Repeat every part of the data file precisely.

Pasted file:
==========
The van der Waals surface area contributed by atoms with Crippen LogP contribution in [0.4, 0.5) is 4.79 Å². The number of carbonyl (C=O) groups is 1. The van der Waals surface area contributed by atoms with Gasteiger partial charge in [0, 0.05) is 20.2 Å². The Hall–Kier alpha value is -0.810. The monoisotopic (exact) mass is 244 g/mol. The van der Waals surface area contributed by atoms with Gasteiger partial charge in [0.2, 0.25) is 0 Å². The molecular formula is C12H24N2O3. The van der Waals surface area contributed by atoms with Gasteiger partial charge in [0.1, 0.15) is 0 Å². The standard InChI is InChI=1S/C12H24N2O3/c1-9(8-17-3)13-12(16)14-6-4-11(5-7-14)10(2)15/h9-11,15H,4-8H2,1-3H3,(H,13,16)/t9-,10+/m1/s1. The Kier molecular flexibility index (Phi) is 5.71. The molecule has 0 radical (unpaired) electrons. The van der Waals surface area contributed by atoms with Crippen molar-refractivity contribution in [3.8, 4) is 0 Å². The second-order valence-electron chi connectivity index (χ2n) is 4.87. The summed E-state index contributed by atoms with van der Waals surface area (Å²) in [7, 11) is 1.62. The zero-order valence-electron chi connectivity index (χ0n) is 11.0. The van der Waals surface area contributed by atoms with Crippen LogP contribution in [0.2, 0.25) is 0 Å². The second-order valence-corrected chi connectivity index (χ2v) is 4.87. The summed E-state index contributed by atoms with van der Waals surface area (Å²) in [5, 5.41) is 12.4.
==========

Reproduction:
The van der Waals surface area contributed by atoms with Crippen LogP contribution in [0.4, 0.5) is 4.79 Å². The number of carbonyl (C=O) groups is 1. The van der Waals surface area contributed by atoms with Gasteiger partial charge in [0, 0.05) is 20.2 Å². The Hall–Kier alpha value is -0.810. The monoisotopic (exact) mass is 244 g/mol. The van der Waals surface area contributed by atoms with Gasteiger partial charge in [0.2, 0.25) is 0 Å². The molecular formula is C12H24N2O3. The van der Waals surface area contributed by atoms with Gasteiger partial charge in [0.1, 0.15) is 0 Å². The standard InChI is InChI=1S/C12H24N2O3/c1-9(8-17-3)13-12(16)14-6-4-11(5-7-14)10(2)15/h9-11,15H,4-8H2,1-3H3,(H,13,16)/t9-,10+/m1/s1. The Kier molecular flexibility index (Phi) is 5.71. The molecule has 0 radical (unpaired) electrons. The van der Waals surface area contributed by atoms with Crippen molar-refractivity contribution in [3.8, 4) is 0 Å². The second-order valence-electron chi connectivity index (χ2n) is 4.87. The summed E-state index contributed by atoms with van der Waals surface area (Å²) in [7, 11) is 1.62. The zero-order valence-electron chi connectivity index (χ0n) is 11.0. The van der Waals surface area contributed by atoms with Crippen LogP contribution in [0.2, 0.25) is 0 Å². The second-order valence-corrected chi connectivity index (χ2v) is 4.87. The summed E-state index contributed by atoms with van der Waals surface area (Å²) in [5, 5.41) is 12.4.